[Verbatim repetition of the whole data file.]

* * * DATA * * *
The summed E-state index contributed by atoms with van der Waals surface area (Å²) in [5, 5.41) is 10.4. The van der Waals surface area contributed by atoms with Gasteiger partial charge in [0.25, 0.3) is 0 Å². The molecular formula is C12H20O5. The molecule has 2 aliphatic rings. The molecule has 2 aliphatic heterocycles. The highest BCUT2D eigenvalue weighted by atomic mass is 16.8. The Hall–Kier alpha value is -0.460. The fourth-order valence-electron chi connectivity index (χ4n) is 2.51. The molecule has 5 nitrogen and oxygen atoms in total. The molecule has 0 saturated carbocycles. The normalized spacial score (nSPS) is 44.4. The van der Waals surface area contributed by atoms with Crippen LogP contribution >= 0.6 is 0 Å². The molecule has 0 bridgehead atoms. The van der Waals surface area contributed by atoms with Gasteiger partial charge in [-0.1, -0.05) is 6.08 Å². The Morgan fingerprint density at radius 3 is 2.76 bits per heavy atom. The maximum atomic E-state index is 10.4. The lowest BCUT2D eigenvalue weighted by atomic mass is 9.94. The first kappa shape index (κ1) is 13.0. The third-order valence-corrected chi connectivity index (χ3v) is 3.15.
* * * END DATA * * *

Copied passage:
The summed E-state index contributed by atoms with van der Waals surface area (Å²) in [5, 5.41) is 10.4. The van der Waals surface area contributed by atoms with Gasteiger partial charge in [0.25, 0.3) is 0 Å². The molecular formula is C12H20O5. The molecule has 2 aliphatic rings. The molecule has 2 aliphatic heterocycles. The highest BCUT2D eigenvalue weighted by atomic mass is 16.8. The Hall–Kier alpha value is -0.460. The fourth-order valence-electron chi connectivity index (χ4n) is 2.51. The molecule has 5 nitrogen and oxygen atoms in total. The molecule has 0 saturated carbocycles. The normalized spacial score (nSPS) is 44.4. The van der Waals surface area contributed by atoms with Crippen LogP contribution >= 0.6 is 0 Å². The molecule has 0 bridgehead atoms. The van der Waals surface area contributed by atoms with Gasteiger partial charge in [-0.1, -0.05) is 6.08 Å². The Morgan fingerprint density at radius 3 is 2.76 bits per heavy atom. The maximum atomic E-state index is 10.4. The lowest BCUT2D eigenvalue weighted by atomic mass is 9.94. The first kappa shape index (κ1) is 13.0. The third-order valence-corrected chi connectivity index (χ3v) is 3.15.